In the mid-1960s, the NME was dedicated to pop while its older rival, Melody Maker, was known for its more serious coverage of music. Other competing titles included Record Mirror, which led the way in championing American rhythm and blues, Disc, which focused on chart news; the latter part of the decade saw the paper chart the rise of psychedelia and the continued dominance of British groups of the time. During this period some sections of pop music began to be designated as rock; the paper became engaged in a sometimes tense rivalry with Melody Maker. By the early 1970s, NME had lost ground to Melody Maker, as its coverage of music had failed to keep place with the development of rock music during the early years of psychedelia and progressive rock. In early 1972 the paper found itself on the verge of closure by its owner IPC. According to Nick Kent: After sales had plummeted to 60,000 and a review of guitar instrumentalist Duane Eddy had been printed which began with the immortal words "On this, his 35th album, we find Duane in as good as voice as ever," the NME had been told to rethink its policies or die on the vine.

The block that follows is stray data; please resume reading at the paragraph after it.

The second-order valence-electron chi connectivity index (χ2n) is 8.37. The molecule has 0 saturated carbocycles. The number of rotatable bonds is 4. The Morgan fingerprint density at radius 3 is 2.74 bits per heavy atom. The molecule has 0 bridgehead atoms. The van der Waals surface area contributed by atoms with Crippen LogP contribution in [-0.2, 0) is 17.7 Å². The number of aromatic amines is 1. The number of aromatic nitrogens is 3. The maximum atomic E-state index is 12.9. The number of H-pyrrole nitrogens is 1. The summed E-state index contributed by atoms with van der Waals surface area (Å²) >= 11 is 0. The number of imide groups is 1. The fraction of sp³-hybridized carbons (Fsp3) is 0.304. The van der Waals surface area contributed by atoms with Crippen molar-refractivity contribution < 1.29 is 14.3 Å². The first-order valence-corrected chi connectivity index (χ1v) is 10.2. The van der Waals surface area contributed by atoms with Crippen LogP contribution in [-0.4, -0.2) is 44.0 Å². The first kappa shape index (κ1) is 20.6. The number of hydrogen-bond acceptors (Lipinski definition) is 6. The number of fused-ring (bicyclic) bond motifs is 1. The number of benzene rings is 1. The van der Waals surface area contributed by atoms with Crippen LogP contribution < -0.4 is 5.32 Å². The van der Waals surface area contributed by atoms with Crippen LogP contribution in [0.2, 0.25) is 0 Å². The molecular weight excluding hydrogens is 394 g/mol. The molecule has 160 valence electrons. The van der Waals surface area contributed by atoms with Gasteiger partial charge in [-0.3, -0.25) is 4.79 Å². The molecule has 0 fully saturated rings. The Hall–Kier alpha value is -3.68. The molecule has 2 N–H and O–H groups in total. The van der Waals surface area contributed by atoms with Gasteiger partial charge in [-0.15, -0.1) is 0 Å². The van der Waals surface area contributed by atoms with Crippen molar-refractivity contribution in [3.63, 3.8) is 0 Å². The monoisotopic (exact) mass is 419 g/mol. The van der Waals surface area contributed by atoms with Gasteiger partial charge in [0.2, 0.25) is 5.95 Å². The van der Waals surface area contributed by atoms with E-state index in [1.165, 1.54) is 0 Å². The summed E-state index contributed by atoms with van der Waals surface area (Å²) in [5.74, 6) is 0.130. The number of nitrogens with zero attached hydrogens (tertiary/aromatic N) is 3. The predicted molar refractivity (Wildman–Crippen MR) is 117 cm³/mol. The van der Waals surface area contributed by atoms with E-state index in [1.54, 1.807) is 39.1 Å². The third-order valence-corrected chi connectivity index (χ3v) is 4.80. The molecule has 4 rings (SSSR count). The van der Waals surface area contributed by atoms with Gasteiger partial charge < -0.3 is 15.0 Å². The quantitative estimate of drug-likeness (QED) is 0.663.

Alan Smith was made editor in 1972, was told by IPC to turn things around or face closure. To achieve this and his assistant editor Nick Logan raided the underground press for writers such as Charles Shaar Murray and Nick Kent, recruited other writers such as Tony Tyler, Ian MacDonald and Californian Danny Holloway. According to The Economist, the New Musical Express "started to champion underground, up-and-coming music.... NME became the gateway to a more rebellious world. First came glamrock, bands such as T. Rex, came punk....by 1977 it had become the place to keep in touch with a cultural revolution, enthralling the nation's listless youth. Bands such as Sex Pistols, X-Ray Spex and Generation X were regular cover stars, eulogised by writers such as Julie Burchill and Tony Parsons, whose nihilistic tone narrated the punk years perfectly." By the time Smith handed the editor's chair to Logan in mid-1973, the paper was selling nearly 300,000 copies per week and was outstripping Melody Maker, Record Mirror and Sounds.
According to MacDonald: I think all the other papers knew by 1974 that NME had become the best music paper in Britain. We had most of the best writers and photographers, the best layouts